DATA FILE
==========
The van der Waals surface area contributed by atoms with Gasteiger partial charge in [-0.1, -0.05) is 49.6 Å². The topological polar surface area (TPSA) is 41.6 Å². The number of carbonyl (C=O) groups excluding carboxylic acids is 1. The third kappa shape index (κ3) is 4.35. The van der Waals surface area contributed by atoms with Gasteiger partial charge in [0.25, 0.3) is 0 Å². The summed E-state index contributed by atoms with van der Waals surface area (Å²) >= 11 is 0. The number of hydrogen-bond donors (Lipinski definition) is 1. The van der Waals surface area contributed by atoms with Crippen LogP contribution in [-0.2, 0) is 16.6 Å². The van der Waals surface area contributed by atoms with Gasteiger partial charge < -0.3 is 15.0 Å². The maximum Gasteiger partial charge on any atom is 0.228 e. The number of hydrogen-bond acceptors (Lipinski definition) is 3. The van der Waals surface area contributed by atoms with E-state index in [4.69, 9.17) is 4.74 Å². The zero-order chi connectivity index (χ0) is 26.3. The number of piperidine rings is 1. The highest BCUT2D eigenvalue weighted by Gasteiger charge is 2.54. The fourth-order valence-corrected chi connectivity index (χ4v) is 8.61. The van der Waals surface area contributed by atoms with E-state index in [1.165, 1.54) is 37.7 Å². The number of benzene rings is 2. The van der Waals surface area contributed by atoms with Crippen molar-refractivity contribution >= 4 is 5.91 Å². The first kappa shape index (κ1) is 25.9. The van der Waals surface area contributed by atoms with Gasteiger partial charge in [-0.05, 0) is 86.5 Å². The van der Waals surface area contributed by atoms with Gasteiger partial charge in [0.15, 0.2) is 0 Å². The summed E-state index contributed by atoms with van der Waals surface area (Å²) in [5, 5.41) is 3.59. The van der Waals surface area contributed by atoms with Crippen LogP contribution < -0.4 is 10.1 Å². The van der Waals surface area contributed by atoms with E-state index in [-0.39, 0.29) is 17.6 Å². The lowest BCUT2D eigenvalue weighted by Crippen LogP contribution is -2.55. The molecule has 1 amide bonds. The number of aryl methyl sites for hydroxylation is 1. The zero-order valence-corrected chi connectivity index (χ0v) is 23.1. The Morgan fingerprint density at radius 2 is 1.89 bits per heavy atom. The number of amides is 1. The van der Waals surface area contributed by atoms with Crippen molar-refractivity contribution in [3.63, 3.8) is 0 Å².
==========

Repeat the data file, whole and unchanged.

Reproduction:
The van der Waals surface area contributed by atoms with Gasteiger partial charge in [-0.1, -0.05) is 49.6 Å². The topological polar surface area (TPSA) is 41.6 Å². The number of carbonyl (C=O) groups excluding carboxylic acids is 1. The third kappa shape index (κ3) is 4.35. The van der Waals surface area contributed by atoms with Gasteiger partial charge in [0.25, 0.3) is 0 Å². The summed E-state index contributed by atoms with van der Waals surface area (Å²) >= 11 is 0. The number of hydrogen-bond donors (Lipinski definition) is 1. The van der Waals surface area contributed by atoms with Crippen LogP contribution in [-0.2, 0) is 16.6 Å². The van der Waals surface area contributed by atoms with Gasteiger partial charge < -0.3 is 15.0 Å². The maximum Gasteiger partial charge on any atom is 0.228 e. The number of hydrogen-bond acceptors (Lipinski definition) is 3. The van der Waals surface area contributed by atoms with E-state index in [4.69, 9.17) is 4.74 Å². The zero-order chi connectivity index (χ0) is 26.3. The number of piperidine rings is 1. The highest BCUT2D eigenvalue weighted by Gasteiger charge is 2.54. The fourth-order valence-corrected chi connectivity index (χ4v) is 8.61. The van der Waals surface area contributed by atoms with E-state index in [1.165, 1.54) is 37.7 Å². The number of benzene rings is 2. The van der Waals surface area contributed by atoms with Crippen molar-refractivity contribution >= 4 is 5.91 Å². The first kappa shape index (κ1) is 25.9. The van der Waals surface area contributed by atoms with Gasteiger partial charge in [-0.05, 0) is 86.5 Å². The van der Waals surface area contributed by atoms with Gasteiger partial charge in [0.15, 0.2) is 0 Å². The summed E-state index contributed by atoms with van der Waals surface area (Å²) in [5, 5.41) is 3.59. The van der Waals surface area contributed by atoms with Crippen LogP contribution < -0.4 is 10.1 Å². The van der Waals surface area contributed by atoms with E-state index in [-0.39, 0.29) is 17.6 Å². The lowest BCUT2D eigenvalue weighted by Crippen LogP contribution is -2.55. The molecule has 1 amide bonds. The number of aryl methyl sites for hydroxylation is 1. The zero-order valence-corrected chi connectivity index (χ0v) is 23.1. The Morgan fingerprint density at radius 2 is 1.89 bits per heavy atom. The number of amides is 1. The van der Waals surface area contributed by atoms with Crippen molar-refractivity contribution in [3.63, 3.8) is 0 Å².